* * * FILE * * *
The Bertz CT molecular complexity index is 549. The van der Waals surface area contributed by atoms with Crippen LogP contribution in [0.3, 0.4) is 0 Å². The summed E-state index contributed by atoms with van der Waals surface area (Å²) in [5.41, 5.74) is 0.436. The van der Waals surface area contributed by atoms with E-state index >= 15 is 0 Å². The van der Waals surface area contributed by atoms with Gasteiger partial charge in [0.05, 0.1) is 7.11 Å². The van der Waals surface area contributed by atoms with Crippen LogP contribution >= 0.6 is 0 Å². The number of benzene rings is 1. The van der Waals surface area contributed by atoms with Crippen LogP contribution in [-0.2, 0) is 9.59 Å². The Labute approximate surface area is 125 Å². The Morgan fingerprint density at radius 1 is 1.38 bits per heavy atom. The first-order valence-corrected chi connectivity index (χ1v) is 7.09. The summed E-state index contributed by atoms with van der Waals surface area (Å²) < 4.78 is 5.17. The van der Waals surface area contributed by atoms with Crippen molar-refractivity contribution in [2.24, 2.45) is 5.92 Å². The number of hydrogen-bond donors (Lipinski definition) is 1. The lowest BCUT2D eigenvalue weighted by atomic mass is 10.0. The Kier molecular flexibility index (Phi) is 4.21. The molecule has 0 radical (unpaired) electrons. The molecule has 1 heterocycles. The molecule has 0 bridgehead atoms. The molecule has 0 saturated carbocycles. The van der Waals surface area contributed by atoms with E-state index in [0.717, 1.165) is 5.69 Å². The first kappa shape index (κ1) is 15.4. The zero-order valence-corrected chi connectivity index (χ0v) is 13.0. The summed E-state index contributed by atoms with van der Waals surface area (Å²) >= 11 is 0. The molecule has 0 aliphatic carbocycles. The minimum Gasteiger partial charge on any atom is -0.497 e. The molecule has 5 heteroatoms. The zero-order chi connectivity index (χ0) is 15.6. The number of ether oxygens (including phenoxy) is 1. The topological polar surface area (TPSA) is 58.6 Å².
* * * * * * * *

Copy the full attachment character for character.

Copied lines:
The Bertz CT molecular complexity index is 549. The van der Waals surface area contributed by atoms with Crippen LogP contribution in [0.3, 0.4) is 0 Å². The summed E-state index contributed by atoms with van der Waals surface area (Å²) in [5.41, 5.74) is 0.436. The van der Waals surface area contributed by atoms with E-state index >= 15 is 0 Å². The van der Waals surface area contributed by atoms with Gasteiger partial charge in [0.05, 0.1) is 7.11 Å². The van der Waals surface area contributed by atoms with Crippen LogP contribution >= 0.6 is 0 Å². The number of benzene rings is 1. The van der Waals surface area contributed by atoms with Crippen LogP contribution in [-0.2, 0) is 9.59 Å². The Labute approximate surface area is 125 Å². The Morgan fingerprint density at radius 1 is 1.38 bits per heavy atom. The first-order valence-corrected chi connectivity index (χ1v) is 7.09. The summed E-state index contributed by atoms with van der Waals surface area (Å²) < 4.78 is 5.17. The van der Waals surface area contributed by atoms with Crippen molar-refractivity contribution in [2.24, 2.45) is 5.92 Å². The number of hydrogen-bond donors (Lipinski definition) is 1. The lowest BCUT2D eigenvalue weighted by atomic mass is 10.0. The Kier molecular flexibility index (Phi) is 4.21. The molecule has 0 radical (unpaired) electrons. The molecule has 1 heterocycles. The molecule has 0 bridgehead atoms. The molecule has 0 saturated carbocycles. The van der Waals surface area contributed by atoms with E-state index in [0.717, 1.165) is 5.69 Å². The first kappa shape index (κ1) is 15.4. The zero-order valence-corrected chi connectivity index (χ0v) is 13.0. The summed E-state index contributed by atoms with van der Waals surface area (Å²) >= 11 is 0. The molecule has 0 aliphatic carbocycles. The minimum Gasteiger partial charge on any atom is -0.497 e. The molecule has 5 heteroatoms. The zero-order chi connectivity index (χ0) is 15.6. The number of ether oxygens (including phenoxy) is 1. The topological polar surface area (TPSA) is 58.6 Å².